The average U.S. worker is losing ground to inflation, but those on the East and West coasts are faring significantly better than those in the middle, according to the latest numbers from the Labor Department.
San Jose points the way to higher salaries for workers, who made 20 percent more the national average in 2010, while workers in southernmost Texas made 20 percent less, according to an annual pay comparison released in late May by the Bureau of Labor Statistics.
Employees in metropolitan areas surrounding San Francisco, New York, Seattle and Salinas all earn higher than average wages, the BLS said, while those in Lincoln, NE, Ocala, FL, and Brownsville, TX, make significantly less.
Regional differences are due in part, to the proportion of high paying jobs in the area. In the Brownsville area less than 6 percent of jobs are upper level management, business or financial service jobs, compared to the national average of 10 percent.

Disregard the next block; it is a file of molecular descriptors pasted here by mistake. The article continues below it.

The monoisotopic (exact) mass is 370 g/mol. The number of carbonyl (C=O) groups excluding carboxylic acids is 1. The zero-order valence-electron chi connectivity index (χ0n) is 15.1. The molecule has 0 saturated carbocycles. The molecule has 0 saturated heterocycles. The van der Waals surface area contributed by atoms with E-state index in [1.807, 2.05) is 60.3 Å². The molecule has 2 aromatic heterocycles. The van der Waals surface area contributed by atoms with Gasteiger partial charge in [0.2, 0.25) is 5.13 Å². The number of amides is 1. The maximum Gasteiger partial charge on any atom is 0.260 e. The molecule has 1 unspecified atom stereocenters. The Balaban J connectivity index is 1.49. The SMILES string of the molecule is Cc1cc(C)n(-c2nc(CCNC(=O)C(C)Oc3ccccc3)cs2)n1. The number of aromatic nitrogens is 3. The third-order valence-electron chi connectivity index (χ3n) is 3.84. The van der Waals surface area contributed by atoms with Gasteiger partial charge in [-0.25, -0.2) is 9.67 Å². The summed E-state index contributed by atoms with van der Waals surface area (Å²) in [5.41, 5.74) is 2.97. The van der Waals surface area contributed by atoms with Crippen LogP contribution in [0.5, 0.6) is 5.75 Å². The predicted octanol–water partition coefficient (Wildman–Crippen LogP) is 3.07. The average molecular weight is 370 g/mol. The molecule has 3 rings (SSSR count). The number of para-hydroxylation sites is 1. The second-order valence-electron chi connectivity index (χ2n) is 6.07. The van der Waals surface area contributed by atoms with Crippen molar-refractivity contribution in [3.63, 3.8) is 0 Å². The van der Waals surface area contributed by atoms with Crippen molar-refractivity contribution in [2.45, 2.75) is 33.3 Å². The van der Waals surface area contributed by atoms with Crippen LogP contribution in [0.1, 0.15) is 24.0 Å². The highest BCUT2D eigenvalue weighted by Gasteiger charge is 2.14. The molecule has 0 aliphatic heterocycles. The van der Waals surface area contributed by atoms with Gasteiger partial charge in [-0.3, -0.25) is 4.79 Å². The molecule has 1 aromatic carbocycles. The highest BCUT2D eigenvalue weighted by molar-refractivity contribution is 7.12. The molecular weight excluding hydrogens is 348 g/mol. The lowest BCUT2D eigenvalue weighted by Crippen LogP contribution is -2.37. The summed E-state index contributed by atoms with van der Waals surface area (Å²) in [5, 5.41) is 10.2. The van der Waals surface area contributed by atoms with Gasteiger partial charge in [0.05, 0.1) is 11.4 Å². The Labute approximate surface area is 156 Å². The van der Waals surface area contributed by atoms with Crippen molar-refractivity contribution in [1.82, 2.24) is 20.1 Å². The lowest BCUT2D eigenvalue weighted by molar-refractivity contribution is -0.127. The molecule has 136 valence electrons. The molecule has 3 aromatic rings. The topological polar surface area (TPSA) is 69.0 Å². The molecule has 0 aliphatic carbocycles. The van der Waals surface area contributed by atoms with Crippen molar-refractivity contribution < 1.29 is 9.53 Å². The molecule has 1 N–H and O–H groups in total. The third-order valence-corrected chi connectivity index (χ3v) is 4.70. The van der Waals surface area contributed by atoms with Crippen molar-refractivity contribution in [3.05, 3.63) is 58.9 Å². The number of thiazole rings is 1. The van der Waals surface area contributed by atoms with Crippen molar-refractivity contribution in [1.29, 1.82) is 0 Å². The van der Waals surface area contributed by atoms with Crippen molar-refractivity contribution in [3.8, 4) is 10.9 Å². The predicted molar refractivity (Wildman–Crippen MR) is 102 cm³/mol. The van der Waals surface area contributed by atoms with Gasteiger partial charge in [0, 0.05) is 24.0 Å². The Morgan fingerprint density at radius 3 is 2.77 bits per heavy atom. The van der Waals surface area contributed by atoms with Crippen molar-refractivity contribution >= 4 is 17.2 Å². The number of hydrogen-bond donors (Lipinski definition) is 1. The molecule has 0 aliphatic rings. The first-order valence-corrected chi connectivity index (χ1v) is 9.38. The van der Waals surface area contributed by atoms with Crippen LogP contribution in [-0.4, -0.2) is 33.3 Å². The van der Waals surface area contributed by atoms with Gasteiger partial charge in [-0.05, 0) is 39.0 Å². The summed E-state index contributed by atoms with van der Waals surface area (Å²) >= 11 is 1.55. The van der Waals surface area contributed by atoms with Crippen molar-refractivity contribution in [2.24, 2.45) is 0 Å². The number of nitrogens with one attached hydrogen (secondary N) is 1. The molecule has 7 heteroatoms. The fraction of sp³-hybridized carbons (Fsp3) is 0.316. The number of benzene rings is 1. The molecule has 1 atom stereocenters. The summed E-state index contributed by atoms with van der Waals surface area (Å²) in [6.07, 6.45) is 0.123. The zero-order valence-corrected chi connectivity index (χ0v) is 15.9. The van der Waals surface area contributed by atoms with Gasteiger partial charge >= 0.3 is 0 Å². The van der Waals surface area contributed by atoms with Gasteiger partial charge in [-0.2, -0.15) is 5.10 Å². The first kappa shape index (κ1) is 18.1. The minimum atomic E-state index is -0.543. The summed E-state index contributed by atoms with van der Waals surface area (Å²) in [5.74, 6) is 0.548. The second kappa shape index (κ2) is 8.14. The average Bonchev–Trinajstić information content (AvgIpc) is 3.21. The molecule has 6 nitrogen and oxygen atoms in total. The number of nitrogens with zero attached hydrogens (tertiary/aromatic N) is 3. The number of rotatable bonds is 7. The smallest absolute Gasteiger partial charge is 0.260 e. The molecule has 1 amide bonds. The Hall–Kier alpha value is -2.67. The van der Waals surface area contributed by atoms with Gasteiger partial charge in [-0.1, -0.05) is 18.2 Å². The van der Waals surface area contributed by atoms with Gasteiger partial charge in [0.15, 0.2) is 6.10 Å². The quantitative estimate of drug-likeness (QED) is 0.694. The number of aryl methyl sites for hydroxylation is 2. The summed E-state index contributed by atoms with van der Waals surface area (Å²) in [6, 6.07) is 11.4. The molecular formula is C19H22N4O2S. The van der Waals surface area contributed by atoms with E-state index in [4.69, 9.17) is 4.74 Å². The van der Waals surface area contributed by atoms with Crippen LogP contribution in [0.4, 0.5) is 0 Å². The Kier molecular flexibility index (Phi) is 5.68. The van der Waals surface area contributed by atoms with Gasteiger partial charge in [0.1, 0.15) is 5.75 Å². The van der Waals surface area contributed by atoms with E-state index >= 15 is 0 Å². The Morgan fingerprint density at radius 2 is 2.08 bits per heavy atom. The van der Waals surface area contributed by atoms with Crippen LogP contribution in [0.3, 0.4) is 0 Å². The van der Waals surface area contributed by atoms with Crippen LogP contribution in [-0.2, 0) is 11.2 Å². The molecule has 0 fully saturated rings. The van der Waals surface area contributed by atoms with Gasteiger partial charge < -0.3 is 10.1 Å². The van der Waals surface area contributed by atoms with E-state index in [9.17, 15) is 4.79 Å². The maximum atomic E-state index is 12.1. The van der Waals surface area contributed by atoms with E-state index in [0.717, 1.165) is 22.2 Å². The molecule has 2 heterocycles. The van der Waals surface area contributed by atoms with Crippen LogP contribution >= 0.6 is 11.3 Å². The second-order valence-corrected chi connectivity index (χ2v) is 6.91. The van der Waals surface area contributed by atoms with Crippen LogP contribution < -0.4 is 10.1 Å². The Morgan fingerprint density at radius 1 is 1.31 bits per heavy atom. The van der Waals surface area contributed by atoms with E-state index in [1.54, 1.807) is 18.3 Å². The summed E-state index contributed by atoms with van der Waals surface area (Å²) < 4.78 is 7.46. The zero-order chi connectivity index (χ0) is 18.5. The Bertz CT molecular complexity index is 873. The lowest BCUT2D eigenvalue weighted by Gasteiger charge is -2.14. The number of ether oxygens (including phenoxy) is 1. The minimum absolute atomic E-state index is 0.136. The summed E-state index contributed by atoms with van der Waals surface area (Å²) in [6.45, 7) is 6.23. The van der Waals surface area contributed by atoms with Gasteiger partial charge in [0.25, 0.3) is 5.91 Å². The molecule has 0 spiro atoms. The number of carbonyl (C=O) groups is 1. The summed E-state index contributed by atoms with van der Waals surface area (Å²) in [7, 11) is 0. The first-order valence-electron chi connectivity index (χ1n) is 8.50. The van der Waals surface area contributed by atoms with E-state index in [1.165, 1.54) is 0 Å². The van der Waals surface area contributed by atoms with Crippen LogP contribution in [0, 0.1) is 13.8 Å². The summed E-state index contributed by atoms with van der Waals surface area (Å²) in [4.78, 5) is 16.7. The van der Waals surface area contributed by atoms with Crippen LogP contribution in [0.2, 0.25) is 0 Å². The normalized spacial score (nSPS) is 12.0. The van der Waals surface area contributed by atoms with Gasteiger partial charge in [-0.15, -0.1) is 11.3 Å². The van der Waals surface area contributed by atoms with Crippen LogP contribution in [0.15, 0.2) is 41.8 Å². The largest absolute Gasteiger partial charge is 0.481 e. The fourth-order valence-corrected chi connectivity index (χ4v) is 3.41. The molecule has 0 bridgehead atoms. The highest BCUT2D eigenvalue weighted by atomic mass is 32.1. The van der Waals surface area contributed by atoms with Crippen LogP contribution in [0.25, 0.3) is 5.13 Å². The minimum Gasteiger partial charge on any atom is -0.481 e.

Disparities are greater for certain job categories. Construction workers in the New York metropolitan area made an average $32.54 an hour in 2010. That’s 54 percent more than the national average for construction work of $21.18 an hour. Service industry workers in the San Francisco Bay Area made 26 more than the national average, while those workers in the Seattle area made 23 percent more.
Overall, average hourly earnings for all employees declined by 0.3 percent from March to April, the BLS reported. The decline stemmed from a 0.4 percent increase in the Consumer Price Index, which more than offset the 0.1 increase in average hourly earnings. Year-over-year average hourly earnings have fallen 1.5 percent.